Aberdeen Arts Centre will celebrate its 60th birthday on Wednesday October 18.
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The centre will celebrate the milestone over the next 12 months, with a highlight being its new co-production, The Maggie Wall, during a special programme of events from Saturday October 14 to Saturday 21. They will encapsulate everything that is special about this cultural landmark with educational science shows, searing theatre, children’s activities and more.
They will also showcase the importance of Aberdeen Arts Centre to the people it serves. Throughout its six decades, the venue has been the beating heart of the community, engaging audiences and promoting local talent. Generations have grown up with it and seen it as a central part of their families’ lives.
Amy Liptrott, director of the centre, says: “We feel privileged at Aberdeen Arts Centre to be a place where different generations of the same families have trod our boards! We’re really proud that grandparents who performed here in their younger days can come back to watch their grandchildren performing now. It’s unusual to have that facility at the heart of a community.”
Here we take a look at the centre – its history, its impact and the bright future ahead.
A vital community hub is created
Aberdeen Arts Centre opened its doors in 1963 after a £53,000 conversion of what had previously been the North Parish Church in the city’s St Nicholas Parish.
In the ensuing decades it would host countless productions and act as a hub for creativity. But perhaps most importantly it gave a space for the local youth to express themselves, notably through its collaboration with Aberdeen Children’s Theatre.
There were many major events over the years. In 1973 the centre staged the first production of The Cheviot, the Stag and the Black, Black Oil, which went on to be broadcast on the BBC. Major stars to have performed at the venue include Dreams singer Gabrielle.
At its heart though, the centre remained a focal point of the community, delighting audiences with its annual Christmas panto and providing a voice to creatives across the city.
That vital role was never more apparent than in 1998 when the council cut its core funding. Step forward Annie Inglis MBE who collected 45,000 signatures in her campaign to ‘Save the Arts Centre’. Annie established The Aberdeen Arts Centre Association and in 1999 Castlegate Arts Limited was founded to support the building’s creative activity.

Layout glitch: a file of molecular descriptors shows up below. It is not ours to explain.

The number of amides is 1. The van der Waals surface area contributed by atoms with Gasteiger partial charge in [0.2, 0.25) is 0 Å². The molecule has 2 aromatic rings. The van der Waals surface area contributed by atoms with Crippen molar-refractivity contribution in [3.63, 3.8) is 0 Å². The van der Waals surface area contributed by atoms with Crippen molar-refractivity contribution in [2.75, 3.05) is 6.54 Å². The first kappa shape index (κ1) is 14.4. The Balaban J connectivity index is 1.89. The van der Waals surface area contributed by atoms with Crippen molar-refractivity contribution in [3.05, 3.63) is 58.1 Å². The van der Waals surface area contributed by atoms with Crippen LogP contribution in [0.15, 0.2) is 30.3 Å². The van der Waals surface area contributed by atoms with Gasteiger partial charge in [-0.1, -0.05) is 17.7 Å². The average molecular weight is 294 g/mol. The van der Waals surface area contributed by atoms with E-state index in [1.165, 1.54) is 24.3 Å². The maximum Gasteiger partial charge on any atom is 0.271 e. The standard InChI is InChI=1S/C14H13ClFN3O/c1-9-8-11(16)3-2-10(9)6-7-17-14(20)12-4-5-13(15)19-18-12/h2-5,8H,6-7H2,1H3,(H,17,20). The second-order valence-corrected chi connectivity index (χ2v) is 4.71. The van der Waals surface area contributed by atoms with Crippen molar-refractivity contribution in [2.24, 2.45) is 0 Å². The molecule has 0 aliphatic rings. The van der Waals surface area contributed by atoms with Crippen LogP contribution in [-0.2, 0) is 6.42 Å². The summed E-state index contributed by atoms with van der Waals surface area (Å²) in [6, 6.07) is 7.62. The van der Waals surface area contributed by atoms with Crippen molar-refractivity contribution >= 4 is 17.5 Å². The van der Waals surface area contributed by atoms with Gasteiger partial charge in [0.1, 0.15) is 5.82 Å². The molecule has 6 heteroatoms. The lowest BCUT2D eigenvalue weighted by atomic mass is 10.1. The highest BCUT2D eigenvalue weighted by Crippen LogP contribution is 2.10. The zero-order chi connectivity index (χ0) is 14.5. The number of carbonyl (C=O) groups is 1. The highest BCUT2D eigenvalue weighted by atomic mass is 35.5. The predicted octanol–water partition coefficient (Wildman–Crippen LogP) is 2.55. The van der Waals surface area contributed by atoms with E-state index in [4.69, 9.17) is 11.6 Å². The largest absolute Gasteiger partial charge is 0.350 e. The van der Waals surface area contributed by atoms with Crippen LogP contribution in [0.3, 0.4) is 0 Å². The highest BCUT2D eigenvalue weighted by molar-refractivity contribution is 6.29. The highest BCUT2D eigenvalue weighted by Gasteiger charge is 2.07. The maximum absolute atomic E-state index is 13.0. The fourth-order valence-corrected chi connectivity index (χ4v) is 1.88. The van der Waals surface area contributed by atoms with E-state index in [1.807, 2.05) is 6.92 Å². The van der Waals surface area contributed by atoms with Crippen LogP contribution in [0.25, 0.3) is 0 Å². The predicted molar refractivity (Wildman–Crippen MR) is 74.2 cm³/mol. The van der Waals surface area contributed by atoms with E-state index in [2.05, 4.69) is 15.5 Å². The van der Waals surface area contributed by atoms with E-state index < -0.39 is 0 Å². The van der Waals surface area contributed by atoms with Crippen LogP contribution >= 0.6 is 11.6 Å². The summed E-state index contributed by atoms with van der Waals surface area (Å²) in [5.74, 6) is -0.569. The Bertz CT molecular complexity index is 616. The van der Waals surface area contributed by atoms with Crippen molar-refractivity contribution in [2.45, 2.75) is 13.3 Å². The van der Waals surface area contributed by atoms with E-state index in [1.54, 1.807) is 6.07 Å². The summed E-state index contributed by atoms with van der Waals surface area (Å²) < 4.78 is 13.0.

With that, Aberdeen Arts Centre became both an arts venue and an independent charity.
Continuing to serve the people of Aberdeen
Along with events and activities for music lovers, families and children, the heart of the 60th Anniversary celebrations sees an exciting new venture for Aberdeen Arts Centre who are in their first co-production to bring new writing to Aberdeen. In a co-production with Pitlochry Festival Theatre, October 18 sees the newly refurbished Children’s Theatre open with The Maggie Wall, a new play written by Martin McCormick. This collaboration shows the potential for Aberdeen Arts Centre to commission and produce their own work. It also feeds into the vision of Aberdeen Arts Centre’s Artist Development Programme supporting local professional North East talent to make work in and for Aberdeen.
Amy says: “Promoting local professional talent alongside supporting amateur groups is going to be a privilege for the arts centre going forward. We want to help create a thriving development space where creative professionals at any stage of their career can experiment, make new work, gather feedback, and share that work with new audiences in a safe and supportive space. Aberdeen has brilliant local talent and we want to shout about that and support new work turning up the volume on local talent.
“This will also provide local young people with a visible career path into the arts.
“A career in the arts is so rewarding and showing young people a pathway into that career is so important. They say you’ve got to be able to see it to be it and I hope the Artist Development Programme will provide that visual aid for young people to explore their passions professionally.”
So what does the future hold?
There are many more exciting projects in the pipeline with productions such as this year’s panto, Rapunzel, set to draw audiences in. As a charity, fundraising too will be a vital part of the picture with donations helping support the centre’s vital work.
Looking forward, Amy wants to see Aberdeen Arts Centre go even further in nurturing the creative talent that surrounds them. Four bursaries have been set up to support young artists and help them realise their ambitions. It’s all part of their Artists Development Programme which sees initiatives such as rehearsed readings where local creatives can experiment with their work and get feedback.
Amy says: “We want to create a space where creatives are allowed and encouraged to experiment, and to take their audience on that journey too. Supporting work that has its roots in Aberdeen and the North East which can then go on to fly and take Aberdonian stories and voices further is our long term hope. Continuing to promote brilliant local amateur talent and building our support of local professional talent is our aim for the future. We’re really excited to continue our work at the heart of our community.”